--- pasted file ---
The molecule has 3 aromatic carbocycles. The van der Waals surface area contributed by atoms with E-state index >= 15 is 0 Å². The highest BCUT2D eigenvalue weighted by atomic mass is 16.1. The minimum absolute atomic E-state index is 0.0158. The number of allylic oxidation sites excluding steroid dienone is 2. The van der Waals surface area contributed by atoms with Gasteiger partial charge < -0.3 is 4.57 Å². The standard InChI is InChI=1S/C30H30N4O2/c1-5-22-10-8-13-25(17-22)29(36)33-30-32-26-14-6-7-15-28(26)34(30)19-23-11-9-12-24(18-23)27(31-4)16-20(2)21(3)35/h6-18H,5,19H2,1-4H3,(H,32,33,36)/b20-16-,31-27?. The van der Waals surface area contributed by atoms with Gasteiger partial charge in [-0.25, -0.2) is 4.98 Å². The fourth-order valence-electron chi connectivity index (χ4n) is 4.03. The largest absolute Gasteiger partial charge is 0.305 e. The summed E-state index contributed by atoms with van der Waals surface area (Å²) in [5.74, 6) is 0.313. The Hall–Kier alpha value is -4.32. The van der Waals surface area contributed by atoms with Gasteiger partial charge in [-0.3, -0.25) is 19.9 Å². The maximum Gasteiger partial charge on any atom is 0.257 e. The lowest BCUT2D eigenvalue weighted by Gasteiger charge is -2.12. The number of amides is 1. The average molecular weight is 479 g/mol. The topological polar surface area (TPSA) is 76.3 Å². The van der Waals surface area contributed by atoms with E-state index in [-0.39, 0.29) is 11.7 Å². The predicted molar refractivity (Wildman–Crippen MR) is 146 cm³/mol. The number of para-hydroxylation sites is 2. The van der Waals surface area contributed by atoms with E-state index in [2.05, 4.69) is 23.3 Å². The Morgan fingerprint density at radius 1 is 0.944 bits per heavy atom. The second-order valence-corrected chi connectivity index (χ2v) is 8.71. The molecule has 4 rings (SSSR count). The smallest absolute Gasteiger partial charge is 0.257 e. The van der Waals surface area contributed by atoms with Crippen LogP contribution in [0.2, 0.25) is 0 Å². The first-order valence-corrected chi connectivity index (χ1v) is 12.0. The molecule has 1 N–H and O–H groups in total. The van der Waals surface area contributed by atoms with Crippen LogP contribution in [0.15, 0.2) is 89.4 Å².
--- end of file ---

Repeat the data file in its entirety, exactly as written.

The molecule has 3 aromatic carbocycles. The van der Waals surface area contributed by atoms with E-state index >= 15 is 0 Å². The highest BCUT2D eigenvalue weighted by atomic mass is 16.1. The minimum absolute atomic E-state index is 0.0158. The number of allylic oxidation sites excluding steroid dienone is 2. The van der Waals surface area contributed by atoms with Gasteiger partial charge < -0.3 is 4.57 Å². The standard InChI is InChI=1S/C30H30N4O2/c1-5-22-10-8-13-25(17-22)29(36)33-30-32-26-14-6-7-15-28(26)34(30)19-23-11-9-12-24(18-23)27(31-4)16-20(2)21(3)35/h6-18H,5,19H2,1-4H3,(H,32,33,36)/b20-16-,31-27?. The van der Waals surface area contributed by atoms with Gasteiger partial charge in [-0.25, -0.2) is 4.98 Å². The fourth-order valence-electron chi connectivity index (χ4n) is 4.03. The largest absolute Gasteiger partial charge is 0.305 e. The summed E-state index contributed by atoms with van der Waals surface area (Å²) in [5.74, 6) is 0.313. The Hall–Kier alpha value is -4.32. The van der Waals surface area contributed by atoms with Gasteiger partial charge in [-0.3, -0.25) is 19.9 Å². The maximum Gasteiger partial charge on any atom is 0.257 e. The lowest BCUT2D eigenvalue weighted by Gasteiger charge is -2.12. The number of amides is 1. The average molecular weight is 479 g/mol. The topological polar surface area (TPSA) is 76.3 Å². The van der Waals surface area contributed by atoms with E-state index in [-0.39, 0.29) is 11.7 Å². The predicted molar refractivity (Wildman–Crippen MR) is 146 cm³/mol. The number of para-hydroxylation sites is 2. The van der Waals surface area contributed by atoms with E-state index in [2.05, 4.69) is 23.3 Å². The Morgan fingerprint density at radius 1 is 0.944 bits per heavy atom. The second-order valence-corrected chi connectivity index (χ2v) is 8.71. The molecule has 4 rings (SSSR count). The smallest absolute Gasteiger partial charge is 0.257 e. The van der Waals surface area contributed by atoms with Crippen LogP contribution in [0.2, 0.25) is 0 Å². The first-order valence-corrected chi connectivity index (χ1v) is 12.0. The molecule has 1 N–H and O–H groups in total. The van der Waals surface area contributed by atoms with Crippen LogP contribution in [0.15, 0.2) is 89.4 Å².